2018 city council candidate questionnaire

The Bend Neighborhood Coalition asked the candidates for City Council and Mayor in 2018 to address several issues affecting neighborhood livability. Eight of the twelve candidates responded to the questionnaire.

To read or download the complete responses, click here.

Among the questions, we asked the candidates where they stand on 8 policy issues. Here’s how their responses compared with BNC positions (% in agreement):

The top 5 issues on which the candidates were most in agreement are the following (note that the first three were also in the top 5 in 2016, but no progress was made on them):

  • Establishing a university district to concentrate campus-related development in adjoining mixed use zones, while protecting the character of nearby residential neighborhoods
  • Establishing parking districts in areas where nearby uses (commercial, educational, etc.) create excessive demand by non-residents
  • Planning for one or more entertainment districts where outdoor amplified music and late-night entertainment is concentrated and allowed to operate under more relaxed guidelines
  • Developing code regulating events on private property (e.g., duration, frequency, proximity to other uses, requirements for parking, public safety, etc.)
  • Creating neighborhood compatibility zones to buffer residential areas from the offsite impacts of adjoining commercial and mixed use areas (through a step-down in permitted uses)

BNC City Council Candidate Forum Oct 14th

The Bend Neighborhood Coalition will hold a candidate forum on Sunday, October 14th from 3:00 – 5:15 at Wille Hall in the Coats Campus Center on COCC’s Bend campus. This will be the only forum focused on livability and the challenges growth presents to the quality of life in Bend.

One of BNC’s goals is to encourage civic dialog about livability. This fall’s city council election presents an opportunity to engage the candidates in this dialog.

This will be one of the few forums with no charge to attendees.

The moderator for the forum will be Lisa Carton, the news anchor of Zolo Media’s Central Oregon Daily broadcast. Lisa is experienced in reporting on national and local elections. She will ask and follow up on a handful of prepared questions, as well as some questions submitted by members of the audience.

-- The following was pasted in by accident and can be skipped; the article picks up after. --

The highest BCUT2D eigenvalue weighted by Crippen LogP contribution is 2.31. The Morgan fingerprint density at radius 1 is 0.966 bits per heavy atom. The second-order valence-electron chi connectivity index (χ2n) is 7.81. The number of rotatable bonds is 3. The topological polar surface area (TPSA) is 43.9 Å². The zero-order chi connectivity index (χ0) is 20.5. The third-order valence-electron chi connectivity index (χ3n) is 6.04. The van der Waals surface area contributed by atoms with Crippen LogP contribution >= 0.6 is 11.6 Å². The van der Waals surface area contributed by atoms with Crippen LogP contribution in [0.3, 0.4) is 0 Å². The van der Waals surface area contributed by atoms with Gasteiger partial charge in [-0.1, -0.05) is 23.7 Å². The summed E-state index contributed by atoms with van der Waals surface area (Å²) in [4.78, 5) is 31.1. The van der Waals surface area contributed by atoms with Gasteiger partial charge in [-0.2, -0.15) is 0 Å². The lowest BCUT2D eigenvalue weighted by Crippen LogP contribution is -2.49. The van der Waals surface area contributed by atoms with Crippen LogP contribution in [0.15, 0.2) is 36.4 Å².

Due to the large number of candidates this year, the first hour will focus on the mayoral race (position 7), then, following a brief break, the second hour will feature the two at-large council seats (positions 5 and 6). There are six candidates for mayor and three for each of the council positions.

Please plan to arrive early or stay after to mingle with the candidates. We have asked them to be available for 30 minutes before and after the forum. Parking is available along College Way or in Lot D (next to the library), at the corner of College Way & Regency St.

2016 city council candidate questionnaire

The Bend Neighborhood Coalition asked this year’s candidates for City Council to address several important issues affecting neighborhood livability. All seven candidates responded to the questionnaire.

To read or download the complete responses, click here.

Among the questions, we asked the candidates where they stand on 12 neighborhood livability issues. Here’s how their responses compared with BNC positions:

2016-candidate-livability-positions

The top 5 issues on which the candidates were most in agreement include:

  • Establishing a university district to concentrate campus-related development in adjoining mixed use zones, while protecting the character of nearby residential neighborhoods
  • Establishing parking districts in areas where nearby uses (commercial, educational, etc.) create excessive demand by non-residents
  • Terminating the ability to transfer non-conforming short term rental permits on sale
  • Reducing decibel levels in the noise ordinance to more closely match other cities
  • Planning for one or more entertainment districts where outdoor amplified music and late-night entertainment is concentrated and allowed to operate under more relaxed guidelines

Citizens’ lobby wants to keep Bend livable

A new citizens’ group has been formed by dozens of Bend residents dedicated to “keeping Bend livable for those who live here.”

Organized by experienced community volunteers, the Bend Neighborhood Coalition, Inc. wants to be the leading voice influencing public policies that protect the quality of life in Bend’s residential neighborhoods. Members will also advise one another on how best to address local concerns and foster an ongoing civic dialog on neighborhood livability.

The group held its kickoff meeting on January 27, 2016 at the Deschutes Public Library; the event was attended by 64 Bend residents.